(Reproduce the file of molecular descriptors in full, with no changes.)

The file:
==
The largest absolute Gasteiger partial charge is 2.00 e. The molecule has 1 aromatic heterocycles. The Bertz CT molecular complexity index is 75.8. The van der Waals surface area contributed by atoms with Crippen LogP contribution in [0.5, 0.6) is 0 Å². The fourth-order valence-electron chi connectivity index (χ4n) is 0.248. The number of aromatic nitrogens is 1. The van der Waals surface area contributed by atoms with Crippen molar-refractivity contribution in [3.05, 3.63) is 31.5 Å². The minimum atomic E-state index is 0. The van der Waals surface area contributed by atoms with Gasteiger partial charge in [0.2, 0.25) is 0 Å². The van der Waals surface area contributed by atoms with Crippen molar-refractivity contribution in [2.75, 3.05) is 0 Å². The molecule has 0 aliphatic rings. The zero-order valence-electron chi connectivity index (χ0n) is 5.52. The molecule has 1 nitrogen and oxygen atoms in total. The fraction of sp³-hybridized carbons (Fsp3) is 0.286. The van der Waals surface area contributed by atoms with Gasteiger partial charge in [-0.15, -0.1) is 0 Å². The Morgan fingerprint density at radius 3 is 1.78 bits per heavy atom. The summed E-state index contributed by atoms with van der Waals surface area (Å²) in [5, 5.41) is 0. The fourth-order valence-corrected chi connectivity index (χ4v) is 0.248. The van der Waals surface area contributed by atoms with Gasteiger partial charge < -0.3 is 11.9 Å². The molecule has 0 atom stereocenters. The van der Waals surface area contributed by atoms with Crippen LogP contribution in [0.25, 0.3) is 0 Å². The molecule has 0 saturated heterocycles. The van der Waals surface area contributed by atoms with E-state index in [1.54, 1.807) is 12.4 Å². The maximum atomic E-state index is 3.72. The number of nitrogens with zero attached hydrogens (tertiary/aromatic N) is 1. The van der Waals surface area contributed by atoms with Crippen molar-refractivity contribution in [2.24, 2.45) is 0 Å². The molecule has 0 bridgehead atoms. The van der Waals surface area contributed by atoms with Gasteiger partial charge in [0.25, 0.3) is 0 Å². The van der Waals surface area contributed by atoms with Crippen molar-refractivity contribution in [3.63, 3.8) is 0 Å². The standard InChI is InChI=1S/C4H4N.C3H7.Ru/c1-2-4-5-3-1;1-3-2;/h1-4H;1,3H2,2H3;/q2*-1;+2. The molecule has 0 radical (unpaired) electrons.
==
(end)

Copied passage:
The largest absolute Gasteiger partial charge is 2.00 e. The molecule has 1 aromatic heterocycles. The Bertz CT molecular complexity index is 75.8. The van der Waals surface area contributed by atoms with Crippen LogP contribution in [0.5, 0.6) is 0 Å². The fourth-order valence-electron chi connectivity index (χ4n) is 0.248. The number of aromatic nitrogens is 1. The van der Waals surface area contributed by atoms with Crippen molar-refractivity contribution in [3.05, 3.63) is 31.5 Å². The minimum atomic E-state index is 0. The van der Waals surface area contributed by atoms with Gasteiger partial charge in [0.2, 0.25) is 0 Å². The van der Waals surface area contributed by atoms with Crippen molar-refractivity contribution in [2.75, 3.05) is 0 Å². The molecule has 0 aliphatic rings. The zero-order valence-electron chi connectivity index (χ0n) is 5.52. The molecule has 1 nitrogen and oxygen atoms in total. The fraction of sp³-hybridized carbons (Fsp3) is 0.286. The van der Waals surface area contributed by atoms with Gasteiger partial charge in [-0.15, -0.1) is 0 Å². The Morgan fingerprint density at radius 3 is 1.78 bits per heavy atom. The summed E-state index contributed by atoms with van der Waals surface area (Å²) in [5, 5.41) is 0. The fourth-order valence-corrected chi connectivity index (χ4v) is 0.248. The van der Waals surface area contributed by atoms with Gasteiger partial charge < -0.3 is 11.9 Å². The molecule has 0 atom stereocenters. The van der Waals surface area contributed by atoms with Crippen LogP contribution in [0.25, 0.3) is 0 Å². The molecule has 0 saturated heterocycles. The van der Waals surface area contributed by atoms with E-state index in [1.54, 1.807) is 12.4 Å². The maximum atomic E-state index is 3.72. The number of nitrogens with zero attached hydrogens (tertiary/aromatic N) is 1. The van der Waals surface area contributed by atoms with Crippen molar-refractivity contribution in [2.24, 2.45) is 0 Å². The molecule has 0 bridgehead atoms. The van der Waals surface area contributed by atoms with Gasteiger partial charge in [0.25, 0.3) is 0 Å². The van der Waals surface area contributed by atoms with Crippen molar-refractivity contribution in [3.63, 3.8) is 0 Å². The standard InChI is InChI=1S/C4H4N.C3H7.Ru/c1-2-4-5-3-1;1-3-2;/h1-4H;1,3H2,2H3;/q2*-1;+2. The molecule has 0 radical (unpaired) electrons.